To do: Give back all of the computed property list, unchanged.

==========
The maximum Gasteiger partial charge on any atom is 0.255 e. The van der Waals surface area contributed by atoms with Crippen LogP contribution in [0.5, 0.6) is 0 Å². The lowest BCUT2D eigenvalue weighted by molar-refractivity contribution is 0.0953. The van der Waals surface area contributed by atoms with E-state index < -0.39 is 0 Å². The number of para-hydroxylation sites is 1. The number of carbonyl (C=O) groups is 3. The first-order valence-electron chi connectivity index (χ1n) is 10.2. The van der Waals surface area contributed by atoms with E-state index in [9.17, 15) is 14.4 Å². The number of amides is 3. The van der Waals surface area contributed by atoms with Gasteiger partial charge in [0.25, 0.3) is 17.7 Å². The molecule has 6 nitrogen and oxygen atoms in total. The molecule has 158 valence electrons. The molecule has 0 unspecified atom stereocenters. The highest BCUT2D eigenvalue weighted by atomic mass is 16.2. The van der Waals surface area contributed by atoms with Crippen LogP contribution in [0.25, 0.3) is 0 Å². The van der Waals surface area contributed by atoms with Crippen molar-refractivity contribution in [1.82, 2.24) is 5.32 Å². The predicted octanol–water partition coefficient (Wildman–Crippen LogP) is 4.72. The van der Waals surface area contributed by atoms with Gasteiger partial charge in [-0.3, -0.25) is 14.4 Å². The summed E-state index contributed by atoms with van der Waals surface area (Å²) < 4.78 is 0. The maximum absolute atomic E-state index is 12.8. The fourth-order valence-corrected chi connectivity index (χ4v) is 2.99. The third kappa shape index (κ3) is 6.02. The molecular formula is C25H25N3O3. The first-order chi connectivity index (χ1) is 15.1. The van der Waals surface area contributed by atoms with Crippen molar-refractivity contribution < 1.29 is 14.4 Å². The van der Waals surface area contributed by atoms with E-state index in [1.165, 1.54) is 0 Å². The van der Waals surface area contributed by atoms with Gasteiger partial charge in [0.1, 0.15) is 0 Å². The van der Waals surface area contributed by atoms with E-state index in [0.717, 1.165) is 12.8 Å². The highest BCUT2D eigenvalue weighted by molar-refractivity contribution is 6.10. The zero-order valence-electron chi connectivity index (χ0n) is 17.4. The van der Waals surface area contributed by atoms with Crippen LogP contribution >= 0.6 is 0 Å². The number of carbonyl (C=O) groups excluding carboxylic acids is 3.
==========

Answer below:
The maximum Gasteiger partial charge on any atom is 0.255 e. The van der Waals surface area contributed by atoms with Crippen LogP contribution in [0.5, 0.6) is 0 Å². The lowest BCUT2D eigenvalue weighted by molar-refractivity contribution is 0.0953. The van der Waals surface area contributed by atoms with E-state index < -0.39 is 0 Å². The number of para-hydroxylation sites is 1. The number of carbonyl (C=O) groups is 3. The first-order valence-electron chi connectivity index (χ1n) is 10.2. The van der Waals surface area contributed by atoms with E-state index in [9.17, 15) is 14.4 Å². The number of amides is 3. The van der Waals surface area contributed by atoms with Gasteiger partial charge in [0.25, 0.3) is 17.7 Å². The molecule has 6 nitrogen and oxygen atoms in total. The molecule has 158 valence electrons. The molecule has 0 unspecified atom stereocenters. The highest BCUT2D eigenvalue weighted by atomic mass is 16.2. The van der Waals surface area contributed by atoms with Crippen LogP contribution in [0.25, 0.3) is 0 Å². The van der Waals surface area contributed by atoms with Crippen molar-refractivity contribution in [1.82, 2.24) is 5.32 Å². The predicted octanol–water partition coefficient (Wildman–Crippen LogP) is 4.72. The van der Waals surface area contributed by atoms with Gasteiger partial charge in [-0.3, -0.25) is 14.4 Å². The summed E-state index contributed by atoms with van der Waals surface area (Å²) < 4.78 is 0. The maximum absolute atomic E-state index is 12.8. The fourth-order valence-corrected chi connectivity index (χ4v) is 2.99. The third kappa shape index (κ3) is 6.02. The molecular formula is C25H25N3O3. The first-order chi connectivity index (χ1) is 15.1. The van der Waals surface area contributed by atoms with Crippen molar-refractivity contribution < 1.29 is 14.4 Å². The van der Waals surface area contributed by atoms with E-state index in [1.165, 1.54) is 0 Å². The van der Waals surface area contributed by atoms with Gasteiger partial charge in [0.1, 0.15) is 0 Å². The van der Waals surface area contributed by atoms with E-state index in [0.717, 1.165) is 12.8 Å². The highest BCUT2D eigenvalue weighted by molar-refractivity contribution is 6.10. The zero-order valence-electron chi connectivity index (χ0n) is 17.4. The van der Waals surface area contributed by atoms with Crippen LogP contribution >= 0.6 is 0 Å². The number of carbonyl (C=O) groups excluding carboxylic acids is 3.